3. Structured and organized course. The current list of things on wiki is wonderful but are they helping newcomers? Frankly speaking, it didn't help me. How can we stop putting newcomers like me on crossroads of haskell learning?

Thanks,
Niket


On Fri, Oct 26, 2012 at 2:46 AM, Kristopher Micinski <krismicinski <at> gmail.com> wrote:
On Thu, Oct 25, 2012 at 4:57 PM, Gregg Lebovitz <gregg <at> fpcomplete.com> wrote:
> I am trying to get a learning center started in the Haskell community. As
> pointed out below, MOOCs are hard to put together, however training and
> videos straight forward. There is a lot of teaching material available in
> the community. It is a matter of finding, organizing and curating it.
>

At the same time the Haskell wiki and Oleg's site taken together
constitute a good amount of learning material in a semi organized
fashion.  These aren't replacements or implementations of your idea
but they come pretty close (to the point that I could spend quite a
while on the combinations of those and still feel unfinished..).  I
think the Haskell wikibook also does a good amount to address further
concepts in Haskell.  There have been tons of great FP books written
over the years, many of which aren't even frequently mentioned by
people, but at the same time nothing helps like actually using it in
your own personal projects, I haven't seen so much elaboration on
*this* point.  (For example, doing this would probably mean talking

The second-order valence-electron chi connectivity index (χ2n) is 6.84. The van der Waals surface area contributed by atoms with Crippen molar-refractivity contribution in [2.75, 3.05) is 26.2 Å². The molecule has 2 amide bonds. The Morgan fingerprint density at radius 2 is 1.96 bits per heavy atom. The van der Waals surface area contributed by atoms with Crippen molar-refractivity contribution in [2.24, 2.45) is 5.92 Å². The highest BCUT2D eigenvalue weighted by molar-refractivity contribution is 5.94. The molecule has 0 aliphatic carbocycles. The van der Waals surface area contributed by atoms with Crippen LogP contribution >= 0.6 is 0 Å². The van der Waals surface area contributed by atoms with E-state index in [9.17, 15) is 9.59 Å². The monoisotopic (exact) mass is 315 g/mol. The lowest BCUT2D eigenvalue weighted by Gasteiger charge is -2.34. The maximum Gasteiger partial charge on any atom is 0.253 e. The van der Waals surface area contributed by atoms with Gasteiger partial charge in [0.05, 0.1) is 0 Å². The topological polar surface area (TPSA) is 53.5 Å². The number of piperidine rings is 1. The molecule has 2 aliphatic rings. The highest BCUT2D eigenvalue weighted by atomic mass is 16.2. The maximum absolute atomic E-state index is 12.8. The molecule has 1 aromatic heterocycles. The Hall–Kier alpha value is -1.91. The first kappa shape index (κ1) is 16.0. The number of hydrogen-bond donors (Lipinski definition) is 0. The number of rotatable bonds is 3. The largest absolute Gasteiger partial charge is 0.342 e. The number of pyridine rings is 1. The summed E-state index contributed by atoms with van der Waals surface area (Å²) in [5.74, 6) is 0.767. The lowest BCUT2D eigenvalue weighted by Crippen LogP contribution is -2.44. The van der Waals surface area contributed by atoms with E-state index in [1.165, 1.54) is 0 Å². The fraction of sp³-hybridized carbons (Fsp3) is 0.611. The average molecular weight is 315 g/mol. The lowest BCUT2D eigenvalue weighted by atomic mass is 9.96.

about a set of parser combinators, some script-y haskell libraries, a
web framework, etc...)

Interesting quote:
After all, if we didn’t need teachers, then we could earn our
undergraduate degrees by spending four years in the library.

Is this not what most people do?  I know that was certainly my experience :-).

One problem with Haskell: the language moves fast.  "Core Haskell"
isn't all that hard, but if you open any real Haskell project, it's
going to use advanced (sometimes unstable) extensions that aren't
going to be in your book or web guide, making some people feel stuck.
These concepts aren't necessarily difficult, but if you actually want
to use Haskell you need to face the more popular language extensions.
Off the top of my head, existential types, arrows, higher kinds, all
stick out to me as being things you see in most code, along with (of
course) monad transformer stacks that will scare off newcomers and
aren't explained in any cohesive context other than the Haskell
wiki...

kris

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Gregg Lebovitz | 26 Oct 03:35 2012

Re: Teaching Haskell <at> MOOCs like Coursera or Udacity

I would love to see an awesome online learning experience for Haskell too.

We really need to make it easier for people to learn Haskell.

Thank you for pointing this out to the community.

On 10/18/2012 2:19 PM, niket wrote:
I am a novice in Haskell but I would love to see the gurus out here teaching Haskell on MOOCs like Coursera or Udacity.

Dr Martin Odersky is doing it for Scala here: https://www.coursera.org/course/progfun

I would love to see Haskell growing on such new platforms!

Regards,
Niket


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Gmane